By: Bernard Stanford

If you were at all active on social media or read the news last month, you probably saw a report from Oxfam that made the rounds, claiming that the eight richest people have as much wealth as the bottom half of everybody on the planet. In fact, Oxfam releases a report in a similar vein every year, all timed to coincide with the World Economic Forum in Davos, Switzerland. Every year, the report is given wide publicity by media such as The New York Times and The Guardian. And every year, it’s just as wrong.

By: Julie Slama

As President Trump and Japanese Prime Minister Shinzo Abe were meeting in Mar-a-Lago in early February, North Korean leader Kim Jong Un made headlines for a successful missile launch into the Sea of Japan, paired with claims that the country could already have the technology necessary to conduct a strike against the United States. North Korea’s destabilizing actions since the beginning of the year have raised serious concerns among national security experts, but seemed to be of only passing interest to those in attendance at the 2017 World Summit of Nobel Peace Laureates. The Communist regime’s posturing suggests that an attack on American soil is possible, which could bring the several countries into conflict.

By: Julie Slama

This February, I had the opportunity to attend the World Summit of Nobel Peace Laureates in Bogota, Colombia. The summit, which drew 26 Nobel Peace Prize recipients and thousands of participants covering six continents, discussed hurdles to peace present in the world today. American presidents have a history of receiving the prize, but it seems that our current president is viewed by the laureates, and the global community as a whole, as an impediment to peace.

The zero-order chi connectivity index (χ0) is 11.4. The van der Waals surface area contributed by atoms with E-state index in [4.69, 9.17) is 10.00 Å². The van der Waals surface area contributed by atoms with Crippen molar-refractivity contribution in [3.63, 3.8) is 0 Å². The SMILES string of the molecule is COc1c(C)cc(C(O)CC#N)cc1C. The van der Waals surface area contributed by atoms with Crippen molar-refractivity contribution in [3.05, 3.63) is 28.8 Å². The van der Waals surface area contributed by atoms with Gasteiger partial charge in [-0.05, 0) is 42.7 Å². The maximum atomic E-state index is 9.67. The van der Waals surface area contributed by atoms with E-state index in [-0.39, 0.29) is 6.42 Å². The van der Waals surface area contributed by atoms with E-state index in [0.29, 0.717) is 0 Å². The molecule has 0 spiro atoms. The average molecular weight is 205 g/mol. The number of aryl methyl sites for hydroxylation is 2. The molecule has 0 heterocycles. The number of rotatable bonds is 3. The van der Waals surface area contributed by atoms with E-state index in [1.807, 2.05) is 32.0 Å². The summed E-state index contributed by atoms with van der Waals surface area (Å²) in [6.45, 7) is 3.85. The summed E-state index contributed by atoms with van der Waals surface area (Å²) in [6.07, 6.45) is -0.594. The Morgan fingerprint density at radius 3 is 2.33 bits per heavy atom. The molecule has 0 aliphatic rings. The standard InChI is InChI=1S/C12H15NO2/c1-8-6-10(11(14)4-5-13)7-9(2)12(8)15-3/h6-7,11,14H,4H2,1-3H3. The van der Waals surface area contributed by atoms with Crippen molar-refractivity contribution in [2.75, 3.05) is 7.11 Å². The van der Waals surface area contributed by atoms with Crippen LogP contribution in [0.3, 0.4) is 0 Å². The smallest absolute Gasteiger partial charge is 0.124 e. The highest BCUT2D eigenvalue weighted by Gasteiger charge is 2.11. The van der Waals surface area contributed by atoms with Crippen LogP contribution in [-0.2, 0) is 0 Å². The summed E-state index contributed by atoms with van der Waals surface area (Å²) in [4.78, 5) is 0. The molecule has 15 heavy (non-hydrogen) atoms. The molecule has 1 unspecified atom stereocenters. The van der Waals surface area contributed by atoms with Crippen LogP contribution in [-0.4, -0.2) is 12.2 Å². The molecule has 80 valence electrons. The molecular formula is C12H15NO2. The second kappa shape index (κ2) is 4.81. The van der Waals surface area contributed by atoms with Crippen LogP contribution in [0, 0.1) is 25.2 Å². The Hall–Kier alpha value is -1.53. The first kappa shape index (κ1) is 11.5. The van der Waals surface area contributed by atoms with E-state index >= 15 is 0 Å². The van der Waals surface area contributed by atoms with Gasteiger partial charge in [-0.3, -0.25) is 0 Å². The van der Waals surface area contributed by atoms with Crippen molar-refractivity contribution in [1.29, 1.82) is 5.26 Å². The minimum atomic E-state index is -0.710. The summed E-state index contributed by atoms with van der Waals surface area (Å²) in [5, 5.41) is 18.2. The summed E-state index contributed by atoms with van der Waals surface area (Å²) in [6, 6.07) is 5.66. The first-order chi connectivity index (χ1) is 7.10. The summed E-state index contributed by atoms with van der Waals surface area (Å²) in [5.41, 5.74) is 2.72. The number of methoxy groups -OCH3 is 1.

The following essay drew inspiration from the Buckley Program’s dinner seminar and discussion on religious freedom with Mary Eberstadt on 1.25.17

By: Noah Daponte-Smith

The past eight years have been something of a disaster for religious conservatives. President Obama may have campaigned in 2008 on an anti-gay marriage platform, but by the time he left office last week, gay marriage had become the law of the land, the Affordable Care Act was forcing ecclesiastical orders to provide contraception and abortion to their employees, and the weight of governmental authority and public acrimony were pressuring bakers who still maintained traditionalist conceptions of marriage into providing cakes for gay weddings in violation of their consciences.

It comes as no surprise, then, that so many traditionalist Christians — those who do not belong to those churches that have largely succumbed to the tide of the modern secularist revolution — believe their world is facing an existential threat. It is this threat which Mary Eberstadt’s new book, It’s Dangerous to Believe: Religious Freedom and Its Enemies, seeks to bring to light, and which Eberstadt discussed with the student fellows of the Buckley Program on her recent visit to New Haven. Eberstadt’s book, short but powerful, is a testament to the weight of discrimination and social animus faced by traditionalist religious conservatives in an increasingly secular world. That discrimination, though often scoffed at by many liberals, is real, and surely one of the issues most pressing on the Christian mind in the summer and fall of 2016. The question is one of almost existential importance: At stake seems to be the matter of whether one can truly, freely be a Christian in today’s America.